You seem to be confused with some OO aspects here. When you have a class such as:
You are describing a template for every meteor you are going to create. This will describe what a SINGLE meteor should contain. So, following that, what attributes should EACH meteor have?
// x, y, WIDTH, HEIGHT are not needed here. That information can be obtained through the 'bounds' rectangle we have declared.
// List of meteor is not needed. Why would each meteor contain a list of meteors?
So, that describes what each meteor would need. We need a reference to a texture2D in order to draw each, we need a bounds to describe the rectangle that the meteor lies within, for collision and position. We have a damage for each( bigger meteors might have bigger damage. ). That's it. x, y, width, and height would be a waste of memory here, because we know those things from the bounds rectangle.
So, what does each meteor do? It can be drawn, it can be updated, and it can be constructed:
public Meteor( Rectangle meteorBounds, int meteorFallSpeed, double meteorDamage,
Texture2D meteorTexture )
// We want to pass the bounds in as a parameter. This means, any one constructing
// a meteor will be able to tell us how big they want it to be.
bounds = meteorBounds;
// Same again, we want different meteors to have different fall speeds, so let
// that be descided by the owner of the object.
fallSpeed = meteorFallSpeed;
// Once again, decide the damage based on values that are passed in to us.
damage = meteorDamage;
// Pass in a reference. We do NOT want each meteor to allocate their own texture.
// We would run out of vram pretty quickly. When the level is loaded, or the game
// is started we load the texture. Then we pass it around to each meteor. This
// way, each meteor knows where the texture is, it doesn't have it's own copy.
texture = meteorTexture;
public void Update()
// Move the meteor down by the fall speed given to us in the constructor.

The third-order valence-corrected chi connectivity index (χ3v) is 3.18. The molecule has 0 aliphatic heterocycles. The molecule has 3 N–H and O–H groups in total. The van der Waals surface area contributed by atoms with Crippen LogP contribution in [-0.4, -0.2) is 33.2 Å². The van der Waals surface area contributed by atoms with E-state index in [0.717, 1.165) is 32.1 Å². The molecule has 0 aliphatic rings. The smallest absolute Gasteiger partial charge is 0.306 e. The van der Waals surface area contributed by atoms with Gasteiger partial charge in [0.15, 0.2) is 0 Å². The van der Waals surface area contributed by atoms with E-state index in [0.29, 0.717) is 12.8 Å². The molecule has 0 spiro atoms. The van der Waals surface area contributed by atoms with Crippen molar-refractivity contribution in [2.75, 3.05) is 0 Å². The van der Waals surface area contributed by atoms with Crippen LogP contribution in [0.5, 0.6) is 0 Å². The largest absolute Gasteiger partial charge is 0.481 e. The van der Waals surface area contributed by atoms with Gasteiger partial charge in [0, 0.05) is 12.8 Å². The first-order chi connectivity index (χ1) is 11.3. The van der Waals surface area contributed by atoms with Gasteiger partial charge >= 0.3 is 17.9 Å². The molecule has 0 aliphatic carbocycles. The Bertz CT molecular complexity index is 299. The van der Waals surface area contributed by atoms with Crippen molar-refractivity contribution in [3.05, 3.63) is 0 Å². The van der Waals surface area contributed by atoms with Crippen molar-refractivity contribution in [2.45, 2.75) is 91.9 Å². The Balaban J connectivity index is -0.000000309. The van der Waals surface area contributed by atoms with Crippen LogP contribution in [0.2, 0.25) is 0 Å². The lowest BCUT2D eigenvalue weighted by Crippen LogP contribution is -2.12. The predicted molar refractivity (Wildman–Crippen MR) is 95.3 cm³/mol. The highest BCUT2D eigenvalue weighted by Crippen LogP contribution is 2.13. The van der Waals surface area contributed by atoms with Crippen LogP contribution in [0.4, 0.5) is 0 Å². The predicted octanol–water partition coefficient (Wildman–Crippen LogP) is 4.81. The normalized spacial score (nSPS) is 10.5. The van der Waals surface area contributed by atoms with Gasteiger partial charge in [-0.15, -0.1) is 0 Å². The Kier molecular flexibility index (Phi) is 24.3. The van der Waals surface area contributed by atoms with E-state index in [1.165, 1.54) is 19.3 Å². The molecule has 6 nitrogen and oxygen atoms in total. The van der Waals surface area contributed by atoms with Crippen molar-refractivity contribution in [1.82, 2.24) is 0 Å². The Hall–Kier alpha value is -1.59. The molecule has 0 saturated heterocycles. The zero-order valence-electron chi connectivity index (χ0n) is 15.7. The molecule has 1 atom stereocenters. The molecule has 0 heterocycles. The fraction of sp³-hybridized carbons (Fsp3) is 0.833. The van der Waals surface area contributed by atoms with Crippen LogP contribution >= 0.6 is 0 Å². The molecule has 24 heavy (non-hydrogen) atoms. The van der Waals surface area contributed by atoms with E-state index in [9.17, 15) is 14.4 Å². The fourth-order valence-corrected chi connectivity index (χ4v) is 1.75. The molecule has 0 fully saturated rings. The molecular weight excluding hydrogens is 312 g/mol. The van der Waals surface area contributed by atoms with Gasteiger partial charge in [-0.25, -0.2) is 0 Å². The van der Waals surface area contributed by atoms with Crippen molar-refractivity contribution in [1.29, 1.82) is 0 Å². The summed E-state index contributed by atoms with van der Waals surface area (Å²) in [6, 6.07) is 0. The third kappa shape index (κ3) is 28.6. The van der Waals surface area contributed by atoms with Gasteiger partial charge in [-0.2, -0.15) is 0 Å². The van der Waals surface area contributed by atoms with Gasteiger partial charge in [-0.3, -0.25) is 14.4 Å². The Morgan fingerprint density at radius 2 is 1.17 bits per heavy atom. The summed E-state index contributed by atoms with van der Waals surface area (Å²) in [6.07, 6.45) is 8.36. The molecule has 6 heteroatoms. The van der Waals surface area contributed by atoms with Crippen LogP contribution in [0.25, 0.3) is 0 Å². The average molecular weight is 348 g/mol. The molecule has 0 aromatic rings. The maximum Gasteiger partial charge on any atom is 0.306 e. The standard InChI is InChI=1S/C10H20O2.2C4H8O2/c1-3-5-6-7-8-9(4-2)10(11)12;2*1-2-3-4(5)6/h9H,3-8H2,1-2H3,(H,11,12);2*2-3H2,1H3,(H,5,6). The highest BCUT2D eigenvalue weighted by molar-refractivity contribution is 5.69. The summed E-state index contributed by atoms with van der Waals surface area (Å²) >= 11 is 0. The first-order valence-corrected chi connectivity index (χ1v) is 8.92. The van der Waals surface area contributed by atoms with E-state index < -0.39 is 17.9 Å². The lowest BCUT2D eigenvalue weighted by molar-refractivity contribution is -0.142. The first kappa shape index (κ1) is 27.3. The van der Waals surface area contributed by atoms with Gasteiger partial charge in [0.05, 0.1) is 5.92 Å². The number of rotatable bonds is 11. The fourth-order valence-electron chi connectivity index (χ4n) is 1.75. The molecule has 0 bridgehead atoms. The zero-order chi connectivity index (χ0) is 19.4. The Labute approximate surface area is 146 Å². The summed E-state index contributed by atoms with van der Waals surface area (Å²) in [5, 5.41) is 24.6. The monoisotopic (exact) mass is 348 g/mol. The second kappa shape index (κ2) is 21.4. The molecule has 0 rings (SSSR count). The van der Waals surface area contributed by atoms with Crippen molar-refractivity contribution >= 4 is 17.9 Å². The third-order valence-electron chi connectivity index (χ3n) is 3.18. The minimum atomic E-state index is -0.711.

bounds.y += ( int )fallSpeed;
// No check for 'm' here. Why would a meteor create another meteor when 'm' is
public void Draw( SpriteBatch spriteBatch )
// Just draw the texture we have at the rectangle x and y.
spriteBatch.Draw( texture, new Vector2( bounds.x, bounds.y ), Color.White );
There we go. Our meteor should be fully functional. It can be constructed( with any height, speed, damage, and texture ), it can be updated( moves downwards at it's falling speed ), and it can be drawn at it's current location.
So, how do we get a bunch of them on screen now? Well, let's go back to the Game1 class. Here we want to do a few things; load our meteor texture, make our random object, make a list of meteors, make it so we can add one when the 'm' key is pressed:
public class Game1 : Microsoft.Xna.Framework.Game
// Here we want our random class, so we can generate random positions for our meteors
// just like the original code did.
Random random = new Random();
// Here we make the texture that will be loaded from a file somewhere. This will be
// the only one that is loaded. All others will just be a reference to this one.
// This is our list of meteors in our game.
List<Meteor> meteors = new List<Meteor>();
private void CreateMeteor()
int size = random.Next( 0, 60 );
int fallSpeed = random.Next( 0, 10 );
// We add a new meteor to the list. We give it a random size, randome fallSpeed,
// and a damage based off the fall speed. The meteor texture we have already
// loaded is passed in.
meteors.Add( new Meteor( new Rectangle( Random.next( 0, 600 ), 0, size, size ),
fallSpeed, fallSpeed * 2, meteorTexture ) );
graphics = new GraphicsDeviceManager(this);
Content.RootDirectory = "Content";
protected override void Initialize()
protected override void LoadContent()
spriteBatch = new SpriteBatch(GraphicsDevice);
device = graphics.GraphicsDevice;
// Load our meteor texture. This is the only place in the game this should be
meteorTexture = Content.Load<Texture2D>("Sprites/meteor");
protected override void UnloadContent()
protected override void Update(GameTime gameTime)
if (GamePad.GetState(PlayerIndex.One).Buttons.Back == ButtonState.Pressed)
// If 'm' is down, we create a new meteor. Note that once this is working
// this is going to make a lot of meteors. That's another issue, though.
// Here's something that was missing in the original code. It's not enough to
// update one meteor, we must update each of them.
foreach( Meteor meteor in meteors )
protected override void Draw(GameTime gameTime)
// Only call begin and end once. You never want to call this for every object you
// Once again we want to draw EACH meteor.
foreach( Meteor meteor in meteors )
// Draw every single meteor, and pass in spriteBatch.
meteor.Draw( spriteBatch );
Here in our Game1 class, we maintain a list of meteors. Every frame we update them ALL by looping through them. We do the same with drawing. When we construct, we pass in information that should vary between meteors.